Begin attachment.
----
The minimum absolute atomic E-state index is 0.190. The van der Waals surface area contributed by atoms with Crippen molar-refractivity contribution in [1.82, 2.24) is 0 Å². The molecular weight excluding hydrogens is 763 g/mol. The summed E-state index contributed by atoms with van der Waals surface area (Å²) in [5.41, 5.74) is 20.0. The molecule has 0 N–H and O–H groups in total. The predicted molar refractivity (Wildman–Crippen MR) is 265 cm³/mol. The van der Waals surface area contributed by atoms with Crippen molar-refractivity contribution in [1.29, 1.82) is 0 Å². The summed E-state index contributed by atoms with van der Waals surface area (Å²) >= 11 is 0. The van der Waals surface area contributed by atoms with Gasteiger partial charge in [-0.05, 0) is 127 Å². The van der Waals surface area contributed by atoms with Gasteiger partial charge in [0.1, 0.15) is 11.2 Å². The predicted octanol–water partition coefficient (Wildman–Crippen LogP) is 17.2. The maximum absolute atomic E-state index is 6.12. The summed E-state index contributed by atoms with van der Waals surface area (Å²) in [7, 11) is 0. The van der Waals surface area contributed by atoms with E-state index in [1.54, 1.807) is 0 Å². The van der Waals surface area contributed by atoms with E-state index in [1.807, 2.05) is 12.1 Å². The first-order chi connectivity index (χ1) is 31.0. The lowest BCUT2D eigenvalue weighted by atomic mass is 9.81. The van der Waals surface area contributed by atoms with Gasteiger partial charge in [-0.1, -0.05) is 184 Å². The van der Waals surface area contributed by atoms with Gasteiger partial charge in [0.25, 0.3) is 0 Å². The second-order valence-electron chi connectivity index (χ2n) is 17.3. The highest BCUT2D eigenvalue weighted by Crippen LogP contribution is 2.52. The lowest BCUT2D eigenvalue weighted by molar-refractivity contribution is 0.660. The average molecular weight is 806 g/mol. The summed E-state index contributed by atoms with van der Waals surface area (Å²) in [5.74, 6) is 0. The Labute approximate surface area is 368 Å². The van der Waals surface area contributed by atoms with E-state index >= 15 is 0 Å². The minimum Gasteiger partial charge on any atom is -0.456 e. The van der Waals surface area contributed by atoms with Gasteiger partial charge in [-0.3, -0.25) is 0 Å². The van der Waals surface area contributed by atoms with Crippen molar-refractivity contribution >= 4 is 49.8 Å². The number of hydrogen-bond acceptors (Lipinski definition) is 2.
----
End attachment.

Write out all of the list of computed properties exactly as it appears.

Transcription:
The minimum absolute atomic E-state index is 0.190. The van der Waals surface area contributed by atoms with Crippen molar-refractivity contribution in [1.82, 2.24) is 0 Å². The molecular weight excluding hydrogens is 763 g/mol. The summed E-state index contributed by atoms with van der Waals surface area (Å²) in [5.41, 5.74) is 20.0. The molecule has 0 N–H and O–H groups in total. The predicted molar refractivity (Wildman–Crippen MR) is 265 cm³/mol. The van der Waals surface area contributed by atoms with Crippen molar-refractivity contribution in [1.29, 1.82) is 0 Å². The summed E-state index contributed by atoms with van der Waals surface area (Å²) >= 11 is 0. The van der Waals surface area contributed by atoms with Gasteiger partial charge in [-0.05, 0) is 127 Å². The van der Waals surface area contributed by atoms with Gasteiger partial charge in [0.1, 0.15) is 11.2 Å². The predicted octanol–water partition coefficient (Wildman–Crippen LogP) is 17.2. The maximum absolute atomic E-state index is 6.12. The summed E-state index contributed by atoms with van der Waals surface area (Å²) in [7, 11) is 0. The van der Waals surface area contributed by atoms with E-state index in [1.54, 1.807) is 0 Å². The van der Waals surface area contributed by atoms with E-state index in [1.807, 2.05) is 12.1 Å². The first-order chi connectivity index (χ1) is 31.0. The lowest BCUT2D eigenvalue weighted by atomic mass is 9.81. The van der Waals surface area contributed by atoms with Gasteiger partial charge in [-0.1, -0.05) is 184 Å². The van der Waals surface area contributed by atoms with Gasteiger partial charge in [0.25, 0.3) is 0 Å². The second-order valence-electron chi connectivity index (χ2n) is 17.3. The highest BCUT2D eigenvalue weighted by Crippen LogP contribution is 2.52. The lowest BCUT2D eigenvalue weighted by molar-refractivity contribution is 0.660. The average molecular weight is 806 g/mol. The summed E-state index contributed by atoms with van der Waals surface area (Å²) in [5.74, 6) is 0. The Labute approximate surface area is 368 Å². The van der Waals surface area contributed by atoms with E-state index >= 15 is 0 Å². The minimum Gasteiger partial charge on any atom is -0.456 e. The van der Waals surface area contributed by atoms with Gasteiger partial charge in [-0.3, -0.25) is 0 Å². The van der Waals surface area contributed by atoms with Crippen molar-refractivity contribution >= 4 is 49.8 Å². The number of hydrogen-bond acceptors (Lipinski definition) is 2.